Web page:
I’ll never forget my excitement the first time I was asked to speak at an event. It was for a company I worked for. I was asked via email, by our consultant group manager who lived in Texas, to do a 60 minute presentation to 50 of our consultants, on how to improve their communication and customer service skills!
I had done everything I needed to do to be ready for my 60 minute presentation. I practiced, prepared, timed my speech with my PowerPoint, everything one needs to do prior to a presentation. I was ready. About 15 minutes before my speech I got up to prepare for my presentation. I once again thanked my manager for thinking of me to do this speech (I was so humbled and honored). I told her this was my first big speech – wow 60 minutes! She stopped me and said, “Wait? 60 minutes? It’s supposed to be 20 minutes.” We pulled up the email on my laptop and sure enough she had miss-typed the time as 60 minutes. I went from prepared to stressed in .5 seconds. I took a deep breath, and then spent five minutes editing my speech and noting which PowerPoint pages to skip. Luckily I pulled it off without a hitch.
This is just one example of why you should proofread your emails before you send them.
Success in business requires effective skills in business communication; this includes communication via email. According to Pew Internet research released at the end of 2013, approximately 62% of all employed Americans have Internet access and 98% of those use email on the job. In total, 57 million employees use email for work. 78% of workers who use email send 10 messages on average a day and 11% send more than 20.
Email is one of the important tools used for business communication, but surveys have found they can also cause confusion, tension or negative consequences.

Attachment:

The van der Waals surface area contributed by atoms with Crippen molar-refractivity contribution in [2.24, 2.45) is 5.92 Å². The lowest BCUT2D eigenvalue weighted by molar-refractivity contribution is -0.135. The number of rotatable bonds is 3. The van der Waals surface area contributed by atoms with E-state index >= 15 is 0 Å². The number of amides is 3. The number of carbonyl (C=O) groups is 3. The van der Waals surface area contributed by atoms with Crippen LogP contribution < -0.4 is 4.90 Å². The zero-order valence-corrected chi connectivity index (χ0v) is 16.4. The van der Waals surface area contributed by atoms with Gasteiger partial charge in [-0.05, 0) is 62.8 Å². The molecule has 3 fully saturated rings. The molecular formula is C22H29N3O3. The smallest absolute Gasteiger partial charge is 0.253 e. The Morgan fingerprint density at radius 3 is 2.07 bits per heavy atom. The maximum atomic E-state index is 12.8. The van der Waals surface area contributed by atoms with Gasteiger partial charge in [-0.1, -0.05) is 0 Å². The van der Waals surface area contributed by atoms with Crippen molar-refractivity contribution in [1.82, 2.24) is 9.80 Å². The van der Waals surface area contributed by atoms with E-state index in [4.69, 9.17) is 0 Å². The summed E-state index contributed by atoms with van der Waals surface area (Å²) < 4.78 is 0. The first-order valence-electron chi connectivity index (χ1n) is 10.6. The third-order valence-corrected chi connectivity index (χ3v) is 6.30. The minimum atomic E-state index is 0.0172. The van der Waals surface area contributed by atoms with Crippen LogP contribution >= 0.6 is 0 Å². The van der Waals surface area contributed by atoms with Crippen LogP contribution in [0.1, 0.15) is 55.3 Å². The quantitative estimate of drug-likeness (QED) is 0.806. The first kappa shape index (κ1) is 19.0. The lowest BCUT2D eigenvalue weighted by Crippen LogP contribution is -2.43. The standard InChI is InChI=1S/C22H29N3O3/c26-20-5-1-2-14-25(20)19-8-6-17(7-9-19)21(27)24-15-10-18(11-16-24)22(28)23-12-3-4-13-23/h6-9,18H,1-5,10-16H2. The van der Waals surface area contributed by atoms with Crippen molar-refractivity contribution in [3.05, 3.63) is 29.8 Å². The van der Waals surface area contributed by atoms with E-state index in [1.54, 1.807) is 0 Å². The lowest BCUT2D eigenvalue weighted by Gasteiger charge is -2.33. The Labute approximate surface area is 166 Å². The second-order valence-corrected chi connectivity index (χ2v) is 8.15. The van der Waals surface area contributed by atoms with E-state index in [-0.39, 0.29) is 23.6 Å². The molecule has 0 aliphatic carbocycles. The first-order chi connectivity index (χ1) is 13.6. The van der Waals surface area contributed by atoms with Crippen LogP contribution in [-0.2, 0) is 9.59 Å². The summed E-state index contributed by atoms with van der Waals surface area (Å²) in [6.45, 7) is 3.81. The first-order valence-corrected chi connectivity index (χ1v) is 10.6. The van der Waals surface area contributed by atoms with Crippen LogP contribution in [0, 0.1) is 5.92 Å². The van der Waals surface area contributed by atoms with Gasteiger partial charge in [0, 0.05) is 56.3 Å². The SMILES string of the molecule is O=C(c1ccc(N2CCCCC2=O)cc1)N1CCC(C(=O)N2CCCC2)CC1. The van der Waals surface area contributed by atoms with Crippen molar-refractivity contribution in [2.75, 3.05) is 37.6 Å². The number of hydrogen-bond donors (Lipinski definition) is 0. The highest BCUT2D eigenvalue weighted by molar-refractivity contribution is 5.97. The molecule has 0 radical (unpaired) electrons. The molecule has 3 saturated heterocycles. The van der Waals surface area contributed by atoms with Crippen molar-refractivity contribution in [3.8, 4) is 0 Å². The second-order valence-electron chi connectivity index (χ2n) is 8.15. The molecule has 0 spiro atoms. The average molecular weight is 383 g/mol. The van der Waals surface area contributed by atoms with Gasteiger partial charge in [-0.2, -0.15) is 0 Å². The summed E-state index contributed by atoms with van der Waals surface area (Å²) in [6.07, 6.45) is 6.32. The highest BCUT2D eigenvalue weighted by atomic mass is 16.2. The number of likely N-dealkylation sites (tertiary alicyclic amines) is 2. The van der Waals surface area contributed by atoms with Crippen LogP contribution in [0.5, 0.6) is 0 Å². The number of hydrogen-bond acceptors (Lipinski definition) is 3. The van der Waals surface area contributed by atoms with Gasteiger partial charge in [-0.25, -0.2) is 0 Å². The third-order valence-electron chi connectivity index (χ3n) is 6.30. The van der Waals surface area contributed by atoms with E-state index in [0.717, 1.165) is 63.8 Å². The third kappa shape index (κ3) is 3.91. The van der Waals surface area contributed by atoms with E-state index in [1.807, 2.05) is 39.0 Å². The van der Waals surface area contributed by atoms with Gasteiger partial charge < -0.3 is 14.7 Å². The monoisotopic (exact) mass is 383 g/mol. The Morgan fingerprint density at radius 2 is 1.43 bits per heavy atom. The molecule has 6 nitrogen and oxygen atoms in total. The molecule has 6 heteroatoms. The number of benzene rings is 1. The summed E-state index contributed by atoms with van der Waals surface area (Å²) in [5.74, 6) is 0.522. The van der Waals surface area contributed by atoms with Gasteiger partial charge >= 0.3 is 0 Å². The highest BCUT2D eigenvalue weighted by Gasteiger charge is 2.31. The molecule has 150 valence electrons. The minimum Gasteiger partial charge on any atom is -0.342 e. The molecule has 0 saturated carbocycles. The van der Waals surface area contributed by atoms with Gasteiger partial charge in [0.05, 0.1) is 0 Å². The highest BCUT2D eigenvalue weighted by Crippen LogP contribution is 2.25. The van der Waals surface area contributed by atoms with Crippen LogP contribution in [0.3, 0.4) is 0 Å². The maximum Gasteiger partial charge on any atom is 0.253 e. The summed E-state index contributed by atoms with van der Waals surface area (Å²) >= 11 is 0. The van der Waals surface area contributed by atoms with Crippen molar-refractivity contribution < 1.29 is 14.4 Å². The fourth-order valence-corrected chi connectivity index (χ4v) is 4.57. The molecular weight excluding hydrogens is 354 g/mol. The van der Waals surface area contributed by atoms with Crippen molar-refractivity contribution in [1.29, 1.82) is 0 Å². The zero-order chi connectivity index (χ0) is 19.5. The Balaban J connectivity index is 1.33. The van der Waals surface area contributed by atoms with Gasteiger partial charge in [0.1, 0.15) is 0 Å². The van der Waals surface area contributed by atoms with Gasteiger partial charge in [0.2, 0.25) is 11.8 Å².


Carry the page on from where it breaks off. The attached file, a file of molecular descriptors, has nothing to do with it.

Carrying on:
Here are 10 simple and effective tips to help you with your email communication etiquette:
2. Subject lines: Use them! – Not only does this help your email stand out, but if it requires “Review” “Action” or ”Approval needed” this will help your email get priority. People also file emails with certain phrases in the subject line and words like “urgent” may be filtered to spam.
3. Be brief and clear - Don’t go round and round with your words but state the topic directly. Even if the email is grammatically correct it doesn’t mean it’s okay that it’s too long. Reading long emails can be sometimes frustrating. So, make sure that you state the point right at the beginning through to the end of your email.
4. Be gentle and polite
5. Make sure to check the tone – Yes email has a tone!
7. Don’t be sloppy – While writing emails to your colleagues you can use abbreviations, but when communicating to a customer, follow standard writing principles. The message you send to the person reflects your company, so try not to make any mistake in grammar, spelling or punctuations.
8. Use uppercase and lower case letters and words properly – If you want to highlight a point you can make them bold or even write them in capital letters. Don’t use too much color.
9. Use the courtesy copy and blind copy appropriately – Don’t use BCC. It shows from who you have copied. If you are sending the email to a large distributer then you might use BCC, so that the recipient doesn’t have to view a large list of names. Be cautious about CC, overusing it may clutter other people’s inbox. Copy only those people who are involved in your email communication.
10. Do not use email to avoid personal contact – Don’t forget the importance of voice-to-voice or face-to-face communication. Emails may not be the appropriate avenue for delivering emotional or confusing messages. Don’t use it to cover up your faults and mistakes that you may have made.
Keep in mind that if you have an email that is truly urgent or affects the success of the company, pick up your phone and follow the email up with a call.